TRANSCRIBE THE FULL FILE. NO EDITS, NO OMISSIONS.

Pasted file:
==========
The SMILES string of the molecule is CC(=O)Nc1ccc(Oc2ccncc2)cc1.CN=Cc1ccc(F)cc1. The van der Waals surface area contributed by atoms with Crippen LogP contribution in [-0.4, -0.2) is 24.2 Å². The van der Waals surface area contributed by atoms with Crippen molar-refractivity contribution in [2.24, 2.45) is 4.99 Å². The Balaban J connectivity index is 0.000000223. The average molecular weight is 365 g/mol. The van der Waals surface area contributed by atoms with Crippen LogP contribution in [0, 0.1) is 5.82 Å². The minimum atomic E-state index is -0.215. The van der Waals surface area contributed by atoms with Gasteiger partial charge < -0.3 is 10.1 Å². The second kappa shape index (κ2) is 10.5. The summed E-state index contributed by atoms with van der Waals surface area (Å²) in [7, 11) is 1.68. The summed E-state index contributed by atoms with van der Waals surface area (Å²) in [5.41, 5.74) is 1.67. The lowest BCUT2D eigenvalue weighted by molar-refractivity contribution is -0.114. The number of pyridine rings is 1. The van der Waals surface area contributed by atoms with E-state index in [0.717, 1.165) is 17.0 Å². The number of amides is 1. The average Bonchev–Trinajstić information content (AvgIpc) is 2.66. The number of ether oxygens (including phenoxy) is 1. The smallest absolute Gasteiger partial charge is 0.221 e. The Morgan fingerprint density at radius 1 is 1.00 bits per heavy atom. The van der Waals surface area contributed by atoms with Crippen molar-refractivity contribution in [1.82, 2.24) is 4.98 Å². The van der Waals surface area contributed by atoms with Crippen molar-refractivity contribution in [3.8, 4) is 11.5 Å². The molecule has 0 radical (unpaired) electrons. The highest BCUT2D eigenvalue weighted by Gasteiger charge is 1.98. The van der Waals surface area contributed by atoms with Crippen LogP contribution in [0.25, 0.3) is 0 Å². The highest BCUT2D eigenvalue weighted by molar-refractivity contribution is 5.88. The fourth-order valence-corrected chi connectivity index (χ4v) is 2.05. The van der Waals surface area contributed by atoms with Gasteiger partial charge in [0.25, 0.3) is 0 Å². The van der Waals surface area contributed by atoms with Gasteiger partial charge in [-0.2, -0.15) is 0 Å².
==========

The SMILES string of the molecule is CC(=O)Nc1ccc(Oc2ccncc2)cc1.CN=Cc1ccc(F)cc1. The van der Waals surface area contributed by atoms with Crippen LogP contribution in [-0.4, -0.2) is 24.2 Å². The van der Waals surface area contributed by atoms with Crippen molar-refractivity contribution in [2.24, 2.45) is 4.99 Å². The Balaban J connectivity index is 0.000000223. The average molecular weight is 365 g/mol. The van der Waals surface area contributed by atoms with Crippen LogP contribution in [0, 0.1) is 5.82 Å². The minimum atomic E-state index is -0.215. The van der Waals surface area contributed by atoms with Gasteiger partial charge < -0.3 is 10.1 Å². The second kappa shape index (κ2) is 10.5. The summed E-state index contributed by atoms with van der Waals surface area (Å²) in [7, 11) is 1.68. The summed E-state index contributed by atoms with van der Waals surface area (Å²) in [5.41, 5.74) is 1.67. The lowest BCUT2D eigenvalue weighted by molar-refractivity contribution is -0.114. The number of pyridine rings is 1. The van der Waals surface area contributed by atoms with E-state index in [0.717, 1.165) is 17.0 Å². The number of amides is 1. The average Bonchev–Trinajstić information content (AvgIpc) is 2.66. The number of ether oxygens (including phenoxy) is 1. The smallest absolute Gasteiger partial charge is 0.221 e. The Morgan fingerprint density at radius 1 is 1.00 bits per heavy atom. The van der Waals surface area contributed by atoms with Crippen molar-refractivity contribution in [1.82, 2.24) is 4.98 Å². The van der Waals surface area contributed by atoms with Crippen molar-refractivity contribution in [3.8, 4) is 11.5 Å². The molecule has 0 radical (unpaired) electrons. The highest BCUT2D eigenvalue weighted by Gasteiger charge is 1.98. The van der Waals surface area contributed by atoms with Crippen LogP contribution in [0.25, 0.3) is 0 Å². The highest BCUT2D eigenvalue weighted by molar-refractivity contribution is 5.88. The fourth-order valence-corrected chi connectivity index (χ4v) is 2.05. The van der Waals surface area contributed by atoms with Gasteiger partial charge in [0.25, 0.3) is 0 Å². The van der Waals surface area contributed by atoms with Gasteiger partial charge in [-0.2, -0.15) is 0 Å².